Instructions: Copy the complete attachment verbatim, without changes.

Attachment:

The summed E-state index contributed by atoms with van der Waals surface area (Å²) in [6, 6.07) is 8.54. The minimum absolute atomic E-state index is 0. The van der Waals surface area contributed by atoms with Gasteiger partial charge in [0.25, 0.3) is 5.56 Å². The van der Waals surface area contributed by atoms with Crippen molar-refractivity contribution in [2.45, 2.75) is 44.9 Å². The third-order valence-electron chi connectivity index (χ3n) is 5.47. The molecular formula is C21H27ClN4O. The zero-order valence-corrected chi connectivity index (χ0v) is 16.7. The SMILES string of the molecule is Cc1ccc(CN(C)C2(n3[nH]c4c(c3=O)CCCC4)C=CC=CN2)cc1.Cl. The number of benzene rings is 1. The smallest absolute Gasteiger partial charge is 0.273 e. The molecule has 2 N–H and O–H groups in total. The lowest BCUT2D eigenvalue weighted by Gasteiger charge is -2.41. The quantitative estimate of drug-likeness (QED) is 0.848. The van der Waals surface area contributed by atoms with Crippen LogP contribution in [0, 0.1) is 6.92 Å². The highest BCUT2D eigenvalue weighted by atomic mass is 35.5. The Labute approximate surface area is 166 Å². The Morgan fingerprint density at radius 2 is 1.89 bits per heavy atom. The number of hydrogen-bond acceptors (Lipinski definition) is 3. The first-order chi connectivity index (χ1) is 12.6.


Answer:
The summed E-state index contributed by atoms with van der Waals surface area (Å²) in [6, 6.07) is 8.54. The minimum absolute atomic E-state index is 0. The van der Waals surface area contributed by atoms with Gasteiger partial charge in [0.25, 0.3) is 5.56 Å². The van der Waals surface area contributed by atoms with Crippen molar-refractivity contribution in [2.45, 2.75) is 44.9 Å². The third-order valence-electron chi connectivity index (χ3n) is 5.47. The molecular formula is C21H27ClN4O. The zero-order valence-corrected chi connectivity index (χ0v) is 16.7. The SMILES string of the molecule is Cc1ccc(CN(C)C2(n3[nH]c4c(c3=O)CCCC4)C=CC=CN2)cc1.Cl. The number of benzene rings is 1. The smallest absolute Gasteiger partial charge is 0.273 e. The molecule has 2 N–H and O–H groups in total. The lowest BCUT2D eigenvalue weighted by Gasteiger charge is -2.41. The quantitative estimate of drug-likeness (QED) is 0.848. The van der Waals surface area contributed by atoms with Crippen LogP contribution in [0, 0.1) is 6.92 Å². The highest BCUT2D eigenvalue weighted by atomic mass is 35.5. The Labute approximate surface area is 166 Å². The Morgan fingerprint density at radius 2 is 1.89 bits per heavy atom. The number of hydrogen-bond acceptors (Lipinski definition) is 3. The first-order chi connectivity index (χ1) is 12.6.